Meanwhile, spatial periodicities of spin ordering in lattice crystals lead to the modifications of magnonic properties such as band structure6,7,8 and quantization9,10,11,12 of spin-waves. The antidot-lattice, a periodic array of many holes in a continuous film, has been a basic and promising two-dimensional (2D) magnonic crystal due to its scalability and good hysteric effect without superparamagnetic bottleneck13. The alteration of internal magnetic fields in the antidot-lattices results in several non-propagating eigenmodes even in forbidden bands. For example, edge modes, which resemble a “butterfly state”10, are localized around the boundary of each antidot, while center modes are extended along the channel in between the neighboring holes (antidots)12,14. Furthermore, standing spin-wave modes can be excited by different field conditions as well as in geometric confinements15. A variety of types of antidot-lattices have been employed that include bi-component (of different materials16 or different sizes of holes17), different Bravais type18, and defective lattices19. On the other hand, non-trivial magnonic dynamic behaviors were observed in aperiodic structures of antidots such as magnonic quasicrystals of Fibonacci structure20,21,22, Penrose and Ammann tilings23, and Sierpiński carpet24,25,26. In fact, Sierpiński fractals have led to unique phenomena in electronics27,28 and photonics29,30.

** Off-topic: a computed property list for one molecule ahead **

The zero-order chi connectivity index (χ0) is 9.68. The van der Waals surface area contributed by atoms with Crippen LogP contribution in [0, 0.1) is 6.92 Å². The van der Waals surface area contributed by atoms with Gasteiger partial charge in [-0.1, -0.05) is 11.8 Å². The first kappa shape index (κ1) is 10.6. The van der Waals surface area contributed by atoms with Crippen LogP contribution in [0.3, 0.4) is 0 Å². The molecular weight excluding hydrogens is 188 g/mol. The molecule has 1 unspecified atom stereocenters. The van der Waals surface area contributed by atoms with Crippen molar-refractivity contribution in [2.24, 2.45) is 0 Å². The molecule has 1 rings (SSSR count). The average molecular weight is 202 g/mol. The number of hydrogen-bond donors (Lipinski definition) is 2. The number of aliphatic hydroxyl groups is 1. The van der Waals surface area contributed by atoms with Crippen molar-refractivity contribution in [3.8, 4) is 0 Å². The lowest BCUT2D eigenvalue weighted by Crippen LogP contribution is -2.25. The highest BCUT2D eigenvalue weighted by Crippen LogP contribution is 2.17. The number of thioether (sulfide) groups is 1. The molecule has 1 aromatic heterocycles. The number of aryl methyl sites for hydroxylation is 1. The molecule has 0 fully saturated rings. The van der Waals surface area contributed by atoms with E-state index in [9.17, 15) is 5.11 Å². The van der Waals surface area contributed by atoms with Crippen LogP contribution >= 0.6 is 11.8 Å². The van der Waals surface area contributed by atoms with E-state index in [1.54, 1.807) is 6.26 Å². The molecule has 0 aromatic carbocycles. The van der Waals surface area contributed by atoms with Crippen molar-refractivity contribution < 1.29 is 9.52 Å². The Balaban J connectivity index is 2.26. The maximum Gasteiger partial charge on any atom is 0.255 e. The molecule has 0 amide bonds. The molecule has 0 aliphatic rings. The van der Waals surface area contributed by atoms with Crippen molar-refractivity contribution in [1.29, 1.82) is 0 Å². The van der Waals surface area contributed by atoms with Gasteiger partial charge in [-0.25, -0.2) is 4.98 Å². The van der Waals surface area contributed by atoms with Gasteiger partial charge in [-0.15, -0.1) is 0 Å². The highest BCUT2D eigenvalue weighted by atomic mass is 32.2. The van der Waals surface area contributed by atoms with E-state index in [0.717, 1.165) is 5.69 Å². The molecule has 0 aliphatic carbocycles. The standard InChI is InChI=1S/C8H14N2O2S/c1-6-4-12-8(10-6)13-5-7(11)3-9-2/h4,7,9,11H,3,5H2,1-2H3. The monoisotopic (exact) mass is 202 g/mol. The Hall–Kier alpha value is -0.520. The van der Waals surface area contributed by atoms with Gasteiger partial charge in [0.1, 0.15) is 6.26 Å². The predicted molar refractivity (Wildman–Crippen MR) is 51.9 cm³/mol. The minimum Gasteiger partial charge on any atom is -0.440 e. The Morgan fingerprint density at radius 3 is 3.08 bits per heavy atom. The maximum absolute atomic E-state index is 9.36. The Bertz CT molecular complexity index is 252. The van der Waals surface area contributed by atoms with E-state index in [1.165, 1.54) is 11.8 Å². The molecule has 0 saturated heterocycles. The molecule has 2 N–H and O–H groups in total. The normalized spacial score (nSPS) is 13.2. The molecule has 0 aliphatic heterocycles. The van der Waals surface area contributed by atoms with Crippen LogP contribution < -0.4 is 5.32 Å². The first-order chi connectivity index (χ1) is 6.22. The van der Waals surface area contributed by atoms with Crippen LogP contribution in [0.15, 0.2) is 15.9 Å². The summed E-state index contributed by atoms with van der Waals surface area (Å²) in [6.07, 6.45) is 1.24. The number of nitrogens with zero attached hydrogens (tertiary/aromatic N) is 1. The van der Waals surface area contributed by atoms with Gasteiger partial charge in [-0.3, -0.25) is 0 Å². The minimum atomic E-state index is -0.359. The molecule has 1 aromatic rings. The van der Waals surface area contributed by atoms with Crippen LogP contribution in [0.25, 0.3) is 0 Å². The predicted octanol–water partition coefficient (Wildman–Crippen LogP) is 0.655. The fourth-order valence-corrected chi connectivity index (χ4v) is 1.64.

Model system of antidot-lattice fractals